Background: The term "acute aortic syndrome" (AAS) includes conditions of high mortality, such as ruptured aneurysm, pseudoaneurysm and, aortic dissection. Open surgery for these cases has demonstrated unsatisfactory results, and endovascular treatment has become an excellent alternative.
Methods: We performed a retrospective review of patients with AAS who underwent endovascular treatment in our emergency department from July 2009 to February 2011. They represent 64% (16 of 25) of all patients with AAS seen during this period.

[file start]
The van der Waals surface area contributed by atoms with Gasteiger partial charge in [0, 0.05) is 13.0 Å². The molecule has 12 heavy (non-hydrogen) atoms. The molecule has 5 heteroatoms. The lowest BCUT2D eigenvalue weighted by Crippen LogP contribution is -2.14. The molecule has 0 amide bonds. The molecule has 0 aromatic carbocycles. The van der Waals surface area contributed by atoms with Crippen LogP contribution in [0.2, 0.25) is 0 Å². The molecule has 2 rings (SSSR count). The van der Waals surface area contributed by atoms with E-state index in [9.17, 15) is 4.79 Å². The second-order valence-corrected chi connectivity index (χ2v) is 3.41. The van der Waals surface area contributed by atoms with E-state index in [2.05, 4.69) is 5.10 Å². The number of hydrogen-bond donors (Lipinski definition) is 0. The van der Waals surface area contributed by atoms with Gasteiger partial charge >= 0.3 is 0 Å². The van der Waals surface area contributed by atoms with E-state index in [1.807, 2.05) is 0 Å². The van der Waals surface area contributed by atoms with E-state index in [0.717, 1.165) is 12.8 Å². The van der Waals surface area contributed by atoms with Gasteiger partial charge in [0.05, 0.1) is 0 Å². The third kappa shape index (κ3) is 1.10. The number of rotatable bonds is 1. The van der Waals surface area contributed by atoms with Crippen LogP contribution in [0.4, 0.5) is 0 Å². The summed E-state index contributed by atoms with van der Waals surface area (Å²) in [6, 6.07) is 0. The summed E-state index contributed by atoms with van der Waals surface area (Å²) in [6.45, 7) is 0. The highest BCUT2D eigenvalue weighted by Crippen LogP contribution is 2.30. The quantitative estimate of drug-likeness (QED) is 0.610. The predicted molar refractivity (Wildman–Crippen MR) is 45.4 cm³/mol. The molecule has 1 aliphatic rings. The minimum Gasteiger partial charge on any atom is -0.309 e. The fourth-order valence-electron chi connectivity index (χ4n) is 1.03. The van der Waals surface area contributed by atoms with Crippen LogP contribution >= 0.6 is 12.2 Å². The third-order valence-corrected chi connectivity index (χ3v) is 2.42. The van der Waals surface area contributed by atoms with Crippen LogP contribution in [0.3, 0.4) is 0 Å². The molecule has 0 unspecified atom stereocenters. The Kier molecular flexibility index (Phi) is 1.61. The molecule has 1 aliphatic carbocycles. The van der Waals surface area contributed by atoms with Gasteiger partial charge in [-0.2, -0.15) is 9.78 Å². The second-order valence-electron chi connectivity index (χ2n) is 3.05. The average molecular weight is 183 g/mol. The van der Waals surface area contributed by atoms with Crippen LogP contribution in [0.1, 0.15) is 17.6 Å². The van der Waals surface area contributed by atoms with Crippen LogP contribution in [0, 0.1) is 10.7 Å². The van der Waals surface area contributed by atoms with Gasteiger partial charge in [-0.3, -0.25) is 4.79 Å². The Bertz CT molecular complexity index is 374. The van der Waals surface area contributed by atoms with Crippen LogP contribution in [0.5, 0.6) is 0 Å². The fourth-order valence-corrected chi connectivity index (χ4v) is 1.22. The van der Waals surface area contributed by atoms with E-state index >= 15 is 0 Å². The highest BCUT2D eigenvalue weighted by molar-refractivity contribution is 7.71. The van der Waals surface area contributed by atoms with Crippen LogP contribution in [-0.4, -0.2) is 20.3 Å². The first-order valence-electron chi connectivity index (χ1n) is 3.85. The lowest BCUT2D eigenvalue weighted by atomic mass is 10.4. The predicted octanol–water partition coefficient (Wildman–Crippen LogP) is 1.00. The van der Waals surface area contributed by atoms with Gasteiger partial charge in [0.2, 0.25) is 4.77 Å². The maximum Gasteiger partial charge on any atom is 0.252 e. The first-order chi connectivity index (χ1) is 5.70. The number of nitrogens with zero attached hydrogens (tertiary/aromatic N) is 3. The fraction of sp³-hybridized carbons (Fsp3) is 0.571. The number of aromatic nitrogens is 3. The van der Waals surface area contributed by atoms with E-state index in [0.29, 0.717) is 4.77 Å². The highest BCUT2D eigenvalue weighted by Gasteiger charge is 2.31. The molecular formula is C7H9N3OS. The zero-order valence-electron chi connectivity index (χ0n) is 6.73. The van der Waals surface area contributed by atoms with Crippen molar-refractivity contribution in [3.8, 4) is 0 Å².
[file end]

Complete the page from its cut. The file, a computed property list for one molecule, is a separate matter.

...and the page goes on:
Results: Sixteen patients underwent endovascular treatment: eight ruptured aneurysms, six aortic dissections, one nonruptured painful aneurysm, and one pseudoaneurysm. No intramural hematoma or penetrating atherosclerotic ulcer was found. The mean age was 64.3 years, and arterial hypertension (100%) and smoking (64.7%) were the major comorbidities. Technical success rate was 93%, and overall 30-day mortality was 6.25%.
Conclusion: Endovascular treatment for AAS was feasible. Technical success, 30-day mortality, hospital stay, and procedure time were similar to those of the other series reported in the literature, and the endovascular approach has became the main technique for AAS in our hospital.
Copyright © 2012 Annals of Vascular Surgery Inc. Published by Elsevier Inc. All rights reserved.